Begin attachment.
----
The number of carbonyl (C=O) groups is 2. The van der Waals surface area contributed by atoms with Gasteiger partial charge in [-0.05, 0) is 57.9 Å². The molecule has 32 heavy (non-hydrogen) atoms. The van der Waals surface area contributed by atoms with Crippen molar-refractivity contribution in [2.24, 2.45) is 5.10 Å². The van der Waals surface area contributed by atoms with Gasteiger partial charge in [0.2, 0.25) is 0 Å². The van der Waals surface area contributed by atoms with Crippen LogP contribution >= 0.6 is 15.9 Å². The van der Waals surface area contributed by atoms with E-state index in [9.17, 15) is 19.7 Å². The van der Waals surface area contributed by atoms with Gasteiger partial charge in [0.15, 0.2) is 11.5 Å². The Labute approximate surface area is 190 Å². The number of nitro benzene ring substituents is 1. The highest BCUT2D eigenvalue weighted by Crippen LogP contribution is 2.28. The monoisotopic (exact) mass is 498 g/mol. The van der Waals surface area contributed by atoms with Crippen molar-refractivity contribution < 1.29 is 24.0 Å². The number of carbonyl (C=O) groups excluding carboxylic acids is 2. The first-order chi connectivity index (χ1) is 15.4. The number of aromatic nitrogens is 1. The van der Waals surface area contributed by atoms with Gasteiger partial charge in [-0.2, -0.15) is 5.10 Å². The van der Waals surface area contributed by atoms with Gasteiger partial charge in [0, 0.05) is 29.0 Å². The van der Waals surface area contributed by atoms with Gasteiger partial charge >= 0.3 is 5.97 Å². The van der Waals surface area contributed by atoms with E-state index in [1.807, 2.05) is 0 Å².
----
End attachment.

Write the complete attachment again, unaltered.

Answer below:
The number of carbonyl (C=O) groups is 2. The van der Waals surface area contributed by atoms with Gasteiger partial charge in [-0.05, 0) is 57.9 Å². The molecule has 32 heavy (non-hydrogen) atoms. The van der Waals surface area contributed by atoms with Crippen molar-refractivity contribution in [2.24, 2.45) is 5.10 Å². The van der Waals surface area contributed by atoms with Gasteiger partial charge in [0.2, 0.25) is 0 Å². The van der Waals surface area contributed by atoms with Crippen LogP contribution >= 0.6 is 15.9 Å². The van der Waals surface area contributed by atoms with E-state index in [9.17, 15) is 19.7 Å². The van der Waals surface area contributed by atoms with Gasteiger partial charge in [0.15, 0.2) is 11.5 Å². The Labute approximate surface area is 190 Å². The number of nitro benzene ring substituents is 1. The highest BCUT2D eigenvalue weighted by Crippen LogP contribution is 2.28. The monoisotopic (exact) mass is 498 g/mol. The van der Waals surface area contributed by atoms with Crippen molar-refractivity contribution < 1.29 is 24.0 Å². The number of carbonyl (C=O) groups excluding carboxylic acids is 2. The first-order chi connectivity index (χ1) is 15.4. The number of aromatic nitrogens is 1. The van der Waals surface area contributed by atoms with Gasteiger partial charge in [-0.2, -0.15) is 5.10 Å². The van der Waals surface area contributed by atoms with Gasteiger partial charge in [0, 0.05) is 29.0 Å². The van der Waals surface area contributed by atoms with Gasteiger partial charge >= 0.3 is 5.97 Å². The van der Waals surface area contributed by atoms with E-state index in [1.807, 2.05) is 0 Å².